For Kamia, choosing an HBCU was all about the family feels. At Bethune-Cookman, she’s carrying on the legacy of her own family and becoming a part of an academic one.
Aariella K. Houston attends not one but two HBCUs. She talks about why she avoided PWIs and opted for HBCUs, which offered her more support and a chance to earn a dual degree.
Having come from a majority-white high school, Grace Jackson wanted a college where she could immerse herself in a legacy of Black excellence. She found Tuskegee University.
Dawn Belton wanted to honor the tradition of HBCUs by enrolling in one. The Bowie State sophomore is pursuing a degree in theatre arts.
The college search left Keeyon Woodward feeling uninspired—until he found an HBCU that ticked off all his criteria.
Navigating the college landscape is tough, even tougher if you’re a first-gen student. But with ample support from her partner and advisors, Keyoni is on her way to transferring from a two-year to four-year college and earning her law degree.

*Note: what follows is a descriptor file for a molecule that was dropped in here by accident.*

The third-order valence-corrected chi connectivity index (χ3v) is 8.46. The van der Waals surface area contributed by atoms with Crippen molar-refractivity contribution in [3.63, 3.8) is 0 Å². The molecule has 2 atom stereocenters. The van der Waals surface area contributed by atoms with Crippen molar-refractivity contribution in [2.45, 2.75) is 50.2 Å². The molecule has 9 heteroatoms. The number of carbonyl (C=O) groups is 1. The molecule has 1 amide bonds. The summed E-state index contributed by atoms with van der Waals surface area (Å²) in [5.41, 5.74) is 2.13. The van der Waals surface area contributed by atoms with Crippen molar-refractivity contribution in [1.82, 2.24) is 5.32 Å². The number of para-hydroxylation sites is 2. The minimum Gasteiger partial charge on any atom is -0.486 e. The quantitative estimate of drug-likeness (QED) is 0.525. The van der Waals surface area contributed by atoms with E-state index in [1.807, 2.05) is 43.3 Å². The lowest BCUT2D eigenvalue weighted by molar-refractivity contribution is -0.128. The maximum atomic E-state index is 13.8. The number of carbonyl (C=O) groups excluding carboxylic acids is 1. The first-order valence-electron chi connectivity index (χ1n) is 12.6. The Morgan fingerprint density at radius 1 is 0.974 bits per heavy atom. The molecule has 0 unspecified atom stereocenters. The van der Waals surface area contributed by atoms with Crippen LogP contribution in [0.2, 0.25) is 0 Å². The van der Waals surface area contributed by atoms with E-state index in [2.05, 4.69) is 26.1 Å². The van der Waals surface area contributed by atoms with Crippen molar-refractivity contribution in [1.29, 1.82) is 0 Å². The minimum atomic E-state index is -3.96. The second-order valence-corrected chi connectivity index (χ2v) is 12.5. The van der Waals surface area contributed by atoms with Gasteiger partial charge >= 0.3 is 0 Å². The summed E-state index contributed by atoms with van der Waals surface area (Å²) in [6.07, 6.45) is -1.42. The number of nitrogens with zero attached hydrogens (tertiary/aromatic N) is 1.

Mia Coates may have chosen WWSU for its cheer program, but the caring professors and supportive study body really make her experience at an HBCU worthwhile.
A vibrant college campus, connections for life, elevated academic support and affordability—check them all off your list when you enroll at an HBCU.
As first-generation college student, Isabel Dueñas-Ponce is not only encountering many of the typical FGCS challenges, such as finding a balance between school and home life, she’s pushing past a medical issue to pursue her dream of becoming a nurse.